Earlier this month, Emmanuel Macron visited the town of Mureaux, in the Yvelines department north-west of Paris, to warn the French of the growing threat of “Islamist separatism”. This is a radical political project, said the president, which tests the resilience of the secular French republic and poses a threat to “freedom of expression, freedom of conscience and the right to blasphemy”.
At the time, Mr. Macron was accused in some quarters of cynically chasing the far-right vote and in others of stigmatizing Muslims. However, the beheading of a college history professor on October 17, which police treat as an act of terrorism, made Mr Macron’s analysis less extravagant than prescient.
The teacher, Samuel Paty, was assassinated following threats he received for showing students caricatures of the Prophet Muhammad during a free speech class. (He had apparently invited those who might be upset to leave the classroom before he did.) The murder took place in a leafy street in Conflans-Sainte-Honorine in Yvelines, not far from Les Mureaux where the president s ‘was expressed. Mr Macron said after the murder that he carried all the hallmarks of an “Islamist terrorist” attack.
France finds it unusually complicated to talk about religion in public life, and does so in a way that liberal multicultural countries often find it difficult to understand. The land of Voltaire protects the right to believe and not to believe, as well as the right to treat any sacred belief with disrespect. He also attempts to ban religious affairs from official public life. A law of 1905 enshrined secularism, a strict form of secularism intended to protect private religious expression but also to keep religion out of state institutions, after an anticlerical struggle with the Catholic Church. It is supported by another law which protects the right to blasphemy, which dates from 1881.
For the laity, who are on both the left and the right, this doctrine needs constant strengthening. Successive governments have done so, banning from public school classrooms in 2004 all “ostentatious” religious symbols (including the Muslim veil), and in 2010 from all public places face coverings (including the burqa). . French blasphemy law protected, for example, publication by Charlie hebdo satirical cartoons of the Prophet (which Mr. Paty showed to his class) against charges of incitement to hatred. In French law, it is legal to insult a religion, but not to insult or incite hatred of an individual on the basis of that religion. The overall effect, however, some French Muslims say, is to legitimize Islamophobia and the humiliation of those of the Muslim faith. Defenders of the law note that mocking Jesus would also be protected.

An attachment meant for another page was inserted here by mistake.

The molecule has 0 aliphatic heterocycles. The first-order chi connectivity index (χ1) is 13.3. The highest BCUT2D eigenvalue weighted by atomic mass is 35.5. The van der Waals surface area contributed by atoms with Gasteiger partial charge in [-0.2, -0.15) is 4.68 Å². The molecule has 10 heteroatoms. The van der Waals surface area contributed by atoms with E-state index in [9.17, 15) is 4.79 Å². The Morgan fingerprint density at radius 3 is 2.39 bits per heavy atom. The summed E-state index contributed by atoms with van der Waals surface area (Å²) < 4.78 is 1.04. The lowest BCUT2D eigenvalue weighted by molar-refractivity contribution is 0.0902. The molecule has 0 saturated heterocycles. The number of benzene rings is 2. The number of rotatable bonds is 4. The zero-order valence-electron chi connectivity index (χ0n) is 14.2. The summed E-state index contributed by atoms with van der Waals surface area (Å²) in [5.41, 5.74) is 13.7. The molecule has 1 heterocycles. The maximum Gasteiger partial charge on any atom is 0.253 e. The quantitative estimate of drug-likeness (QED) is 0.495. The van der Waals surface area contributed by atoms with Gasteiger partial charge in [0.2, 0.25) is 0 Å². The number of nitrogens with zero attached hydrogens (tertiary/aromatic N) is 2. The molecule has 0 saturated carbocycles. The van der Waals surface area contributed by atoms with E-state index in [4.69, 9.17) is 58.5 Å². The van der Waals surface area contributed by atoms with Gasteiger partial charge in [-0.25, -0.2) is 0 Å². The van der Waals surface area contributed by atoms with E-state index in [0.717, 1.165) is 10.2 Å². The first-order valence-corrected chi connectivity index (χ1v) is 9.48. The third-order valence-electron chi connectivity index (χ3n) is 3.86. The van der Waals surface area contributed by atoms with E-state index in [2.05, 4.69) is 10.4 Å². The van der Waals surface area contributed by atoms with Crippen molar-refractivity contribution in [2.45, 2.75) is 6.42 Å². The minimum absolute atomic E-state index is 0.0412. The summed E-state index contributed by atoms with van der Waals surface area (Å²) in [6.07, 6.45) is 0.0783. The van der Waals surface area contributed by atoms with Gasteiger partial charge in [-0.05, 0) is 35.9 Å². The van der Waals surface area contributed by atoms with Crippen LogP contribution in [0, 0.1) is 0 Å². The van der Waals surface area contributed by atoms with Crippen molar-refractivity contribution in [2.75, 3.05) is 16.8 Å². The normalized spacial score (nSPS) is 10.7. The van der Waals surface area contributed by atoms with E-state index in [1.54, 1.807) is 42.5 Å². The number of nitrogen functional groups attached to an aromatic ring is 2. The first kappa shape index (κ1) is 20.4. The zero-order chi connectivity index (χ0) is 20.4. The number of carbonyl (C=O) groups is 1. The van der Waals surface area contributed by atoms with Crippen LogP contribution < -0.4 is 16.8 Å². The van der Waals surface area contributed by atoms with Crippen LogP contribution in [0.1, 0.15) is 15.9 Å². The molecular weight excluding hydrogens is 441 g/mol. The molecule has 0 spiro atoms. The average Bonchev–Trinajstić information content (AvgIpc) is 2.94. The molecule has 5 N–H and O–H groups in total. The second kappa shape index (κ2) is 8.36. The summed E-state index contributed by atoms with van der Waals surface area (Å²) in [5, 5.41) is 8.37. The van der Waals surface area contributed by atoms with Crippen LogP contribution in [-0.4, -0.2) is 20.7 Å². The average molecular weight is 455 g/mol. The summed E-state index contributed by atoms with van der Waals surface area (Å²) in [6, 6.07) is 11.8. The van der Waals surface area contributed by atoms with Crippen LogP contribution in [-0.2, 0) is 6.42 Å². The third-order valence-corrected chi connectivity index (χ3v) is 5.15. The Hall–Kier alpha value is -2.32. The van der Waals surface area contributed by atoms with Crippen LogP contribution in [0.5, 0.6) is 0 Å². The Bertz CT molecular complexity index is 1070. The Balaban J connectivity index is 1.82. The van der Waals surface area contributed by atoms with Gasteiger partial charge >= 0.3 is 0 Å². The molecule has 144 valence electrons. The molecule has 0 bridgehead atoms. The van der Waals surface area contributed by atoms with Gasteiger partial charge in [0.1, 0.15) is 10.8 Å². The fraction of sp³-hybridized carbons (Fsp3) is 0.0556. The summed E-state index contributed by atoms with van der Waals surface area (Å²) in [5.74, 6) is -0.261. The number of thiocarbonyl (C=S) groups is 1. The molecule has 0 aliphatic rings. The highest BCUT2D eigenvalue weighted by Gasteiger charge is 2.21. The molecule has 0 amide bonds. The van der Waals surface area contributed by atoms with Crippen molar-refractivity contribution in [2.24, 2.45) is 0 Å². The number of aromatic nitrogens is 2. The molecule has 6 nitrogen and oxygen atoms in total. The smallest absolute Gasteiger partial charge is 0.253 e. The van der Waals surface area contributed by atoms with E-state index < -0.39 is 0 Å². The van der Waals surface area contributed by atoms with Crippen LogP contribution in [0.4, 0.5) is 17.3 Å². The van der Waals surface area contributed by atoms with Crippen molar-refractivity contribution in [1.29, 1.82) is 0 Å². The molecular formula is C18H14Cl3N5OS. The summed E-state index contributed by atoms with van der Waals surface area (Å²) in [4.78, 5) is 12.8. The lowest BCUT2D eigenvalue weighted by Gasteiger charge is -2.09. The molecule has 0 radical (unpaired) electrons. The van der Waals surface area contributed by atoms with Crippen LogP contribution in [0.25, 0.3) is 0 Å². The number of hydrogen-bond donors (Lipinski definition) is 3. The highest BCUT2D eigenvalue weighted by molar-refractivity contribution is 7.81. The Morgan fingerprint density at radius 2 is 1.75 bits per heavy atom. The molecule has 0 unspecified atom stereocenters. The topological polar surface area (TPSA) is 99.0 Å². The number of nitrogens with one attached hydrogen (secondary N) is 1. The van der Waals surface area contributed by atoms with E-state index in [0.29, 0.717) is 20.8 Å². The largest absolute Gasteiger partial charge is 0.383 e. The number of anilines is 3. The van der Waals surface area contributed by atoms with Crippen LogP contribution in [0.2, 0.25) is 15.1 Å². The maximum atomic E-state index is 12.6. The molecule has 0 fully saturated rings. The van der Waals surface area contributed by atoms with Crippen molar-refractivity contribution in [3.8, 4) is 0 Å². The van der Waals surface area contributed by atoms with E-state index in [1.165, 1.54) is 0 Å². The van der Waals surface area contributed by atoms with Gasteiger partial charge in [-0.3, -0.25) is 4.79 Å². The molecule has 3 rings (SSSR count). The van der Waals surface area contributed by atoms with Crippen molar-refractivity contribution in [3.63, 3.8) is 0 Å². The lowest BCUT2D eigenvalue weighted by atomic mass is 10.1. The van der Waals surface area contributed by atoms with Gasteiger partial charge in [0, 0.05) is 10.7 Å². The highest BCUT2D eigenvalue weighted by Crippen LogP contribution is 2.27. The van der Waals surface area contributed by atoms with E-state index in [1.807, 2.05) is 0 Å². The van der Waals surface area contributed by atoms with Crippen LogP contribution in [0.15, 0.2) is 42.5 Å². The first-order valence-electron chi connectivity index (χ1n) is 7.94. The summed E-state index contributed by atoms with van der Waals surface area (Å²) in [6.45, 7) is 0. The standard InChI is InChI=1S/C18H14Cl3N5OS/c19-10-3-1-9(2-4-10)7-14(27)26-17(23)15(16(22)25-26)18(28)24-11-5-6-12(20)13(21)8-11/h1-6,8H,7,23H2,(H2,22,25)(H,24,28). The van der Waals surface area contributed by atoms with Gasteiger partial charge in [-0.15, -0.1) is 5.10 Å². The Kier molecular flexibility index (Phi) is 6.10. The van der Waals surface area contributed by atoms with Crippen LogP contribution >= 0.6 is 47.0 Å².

Since being elected in 2017, Mr. Macron has also found it difficult to speak publicly about all of this. Five years ago, when he was Minister of the Economy and France was battered by a series of terrorist attacks, including one in the offices of Charlie Hebdo, the young politician took a more laissez-faire approach. to do. In a speech that year, he shocked die-hard secularists by urging the French to recognize their own responsibility in creating “fertile ground” for terrorism through discrimination and closed opportunities. The following year, Mr. Macron described a debate on whether to ban the “burkini”, which some mayors of seaside resorts tried (unsuccessfully) to do, as “crazy”.